Spotify, Uber, Adidas, and other innovative companies are creating their own Internal Developer Platforms (IDP’s) as a bold move toward setting their future for success. Why is this becoming more and more of a trend? Well, an IDP promises to boost autonomy and efficiency, and hence accelerate time-to-market. However, as you can imagine, building a customized platform for your company is not a small decision – the amount of resources that you must devote to it is not negligible. Is it worth it? In this article, we will present the case for and against building your own IDP.
An IDP consists of many different techs and tools, glued together in a way that lowers the cognitive load on developers without abstracting away context and underlying technologies. Following best practices, platform teams treat their platform as a product and build it based on user research, maintain and continuously improve it.internaldeveloperplatform.org
So an IDP is indeed a product whose customers are the organization’s dev teams. It is important to emphasize this, as it will be the turning point where the platform becomes useful and starts giving back all the benefits we can expect:
- Developer autonomy, as the platform will allow for self-service, cutting back on wasted time due to dependency blocks.
- Faster releases, thanks to automating manual work that prevents developers from, you know, actually developing.
- Reduced cognitive load, as it frees developers from having to leverage a variety of technologies and tools.
- Standardization of the software delivery process via the creation of golden paths, which in turn will lead to cohesiveness, allow for reutilization, and foster collaboration.
Given that the platform’s customers are the organization’s dev teams, it becomes obvious that the IDP must respond to both the organization’s goals and its developers’ necessities. Most companies part from a brownfield setup and a series of detected bottlenecks at the time they consider using an IDP. Therefore, it seems logical that they will need a custom solution that matches the specificity of their uniqueness. Or will they?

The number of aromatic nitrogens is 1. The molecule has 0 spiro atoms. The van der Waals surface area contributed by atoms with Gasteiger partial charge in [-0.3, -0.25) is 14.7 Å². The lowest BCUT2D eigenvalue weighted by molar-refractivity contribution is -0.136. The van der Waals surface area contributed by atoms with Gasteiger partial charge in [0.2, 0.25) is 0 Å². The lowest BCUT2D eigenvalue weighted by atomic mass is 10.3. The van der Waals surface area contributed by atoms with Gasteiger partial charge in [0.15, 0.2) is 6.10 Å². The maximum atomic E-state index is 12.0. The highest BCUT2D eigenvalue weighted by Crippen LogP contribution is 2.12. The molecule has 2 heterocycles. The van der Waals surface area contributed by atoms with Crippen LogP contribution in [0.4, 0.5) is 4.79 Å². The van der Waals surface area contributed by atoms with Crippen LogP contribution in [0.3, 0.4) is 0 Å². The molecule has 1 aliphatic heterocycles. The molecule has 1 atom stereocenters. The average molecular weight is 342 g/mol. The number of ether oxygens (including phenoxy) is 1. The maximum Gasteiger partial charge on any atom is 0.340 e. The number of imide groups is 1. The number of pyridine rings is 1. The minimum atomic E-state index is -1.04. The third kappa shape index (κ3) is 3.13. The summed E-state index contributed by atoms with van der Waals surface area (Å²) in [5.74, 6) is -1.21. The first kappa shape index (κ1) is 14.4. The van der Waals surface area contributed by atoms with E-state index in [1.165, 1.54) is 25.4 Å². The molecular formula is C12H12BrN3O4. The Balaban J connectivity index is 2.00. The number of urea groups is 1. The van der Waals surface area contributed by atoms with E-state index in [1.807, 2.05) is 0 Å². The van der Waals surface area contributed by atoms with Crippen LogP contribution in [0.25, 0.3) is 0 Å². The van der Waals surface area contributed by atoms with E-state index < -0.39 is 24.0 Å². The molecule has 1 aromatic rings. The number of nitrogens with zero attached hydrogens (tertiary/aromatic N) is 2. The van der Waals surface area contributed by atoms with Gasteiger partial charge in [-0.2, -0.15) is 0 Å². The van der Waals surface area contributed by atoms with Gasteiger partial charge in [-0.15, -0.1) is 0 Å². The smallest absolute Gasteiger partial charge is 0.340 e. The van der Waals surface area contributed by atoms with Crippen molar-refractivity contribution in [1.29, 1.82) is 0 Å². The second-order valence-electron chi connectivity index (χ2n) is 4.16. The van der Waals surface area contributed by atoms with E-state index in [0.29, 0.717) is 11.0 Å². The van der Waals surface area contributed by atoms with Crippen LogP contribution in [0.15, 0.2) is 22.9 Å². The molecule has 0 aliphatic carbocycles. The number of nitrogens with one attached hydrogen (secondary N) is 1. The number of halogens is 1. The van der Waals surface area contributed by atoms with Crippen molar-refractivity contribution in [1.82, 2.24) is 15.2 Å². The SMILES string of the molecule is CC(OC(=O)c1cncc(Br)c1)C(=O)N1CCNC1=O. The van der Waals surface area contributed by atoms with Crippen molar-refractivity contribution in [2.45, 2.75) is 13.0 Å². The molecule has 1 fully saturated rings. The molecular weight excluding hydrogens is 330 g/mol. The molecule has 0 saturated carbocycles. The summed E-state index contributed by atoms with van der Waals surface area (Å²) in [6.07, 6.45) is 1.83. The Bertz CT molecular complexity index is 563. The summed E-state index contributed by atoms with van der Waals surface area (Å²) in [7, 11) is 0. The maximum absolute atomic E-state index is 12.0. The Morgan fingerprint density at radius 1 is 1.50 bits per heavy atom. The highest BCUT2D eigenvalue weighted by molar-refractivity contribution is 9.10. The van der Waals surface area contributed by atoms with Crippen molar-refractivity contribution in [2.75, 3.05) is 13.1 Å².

II. The Case For Building Your Own IDP
As we’ve just pointed out, customization is an important factor to consider in building your in-house IDP. Cari Liebenberg from Container Solutions (@cari_za in Twitter X) explains that the first step when designing an IDP is to make sure that all the platform stakeholders align on the critical goal. Then, structure software teams to match the architecture they want the system to exhibit. The next step is to run a series of iterations of figuring out what value they expect from the platform, the requirements, and milestones with a single dev team and implementing them until there is a functional proof of concept. We don’t have the final product yet and the process is already as custom as can be.
Such a platform will meet all the organization’s needs. For example, working with the existing infrastructure, integrating with the tools already in use, promoting the goals that the stakeholders have set for it, and more.
Maximum customization allows for perfect integration with previously existing systems. CI/CD pipelines, infrastructure… whatever tool or hardware the organization has already chosen can be part of the new platform if so desired. In the end, an IDP is the fundamental glue among a set of tools that work together.
Suppose that a company already uses Crossplane to enable developers to provision infrastructure using yaml files. The design of an in-house IDP can contemplate the use of Crossplane from the very beginning. This way, the organization makes use of existing know-how, translating into time and cost savings in the platform-building process. In addition, letting developers use a well-known tool, instead of making them learn to use yet another one, will help in effectively reducing the cognitive load and resistance to change.
III. The Case Against Building Your Own IDP
A. Resource Intensive
All the customization and integration that an in-house IDP may have comes at a price. If you choose to build your own IDP, you must designate a dedicated platform team. This team will not only design and create the IDP. It will have to get feedback from developers, address their issues and requests, implement improvements… all in all, maintain the product! Requirements fluctuate over time, so platform teams must implement changes regularly for platform adoption to be successful.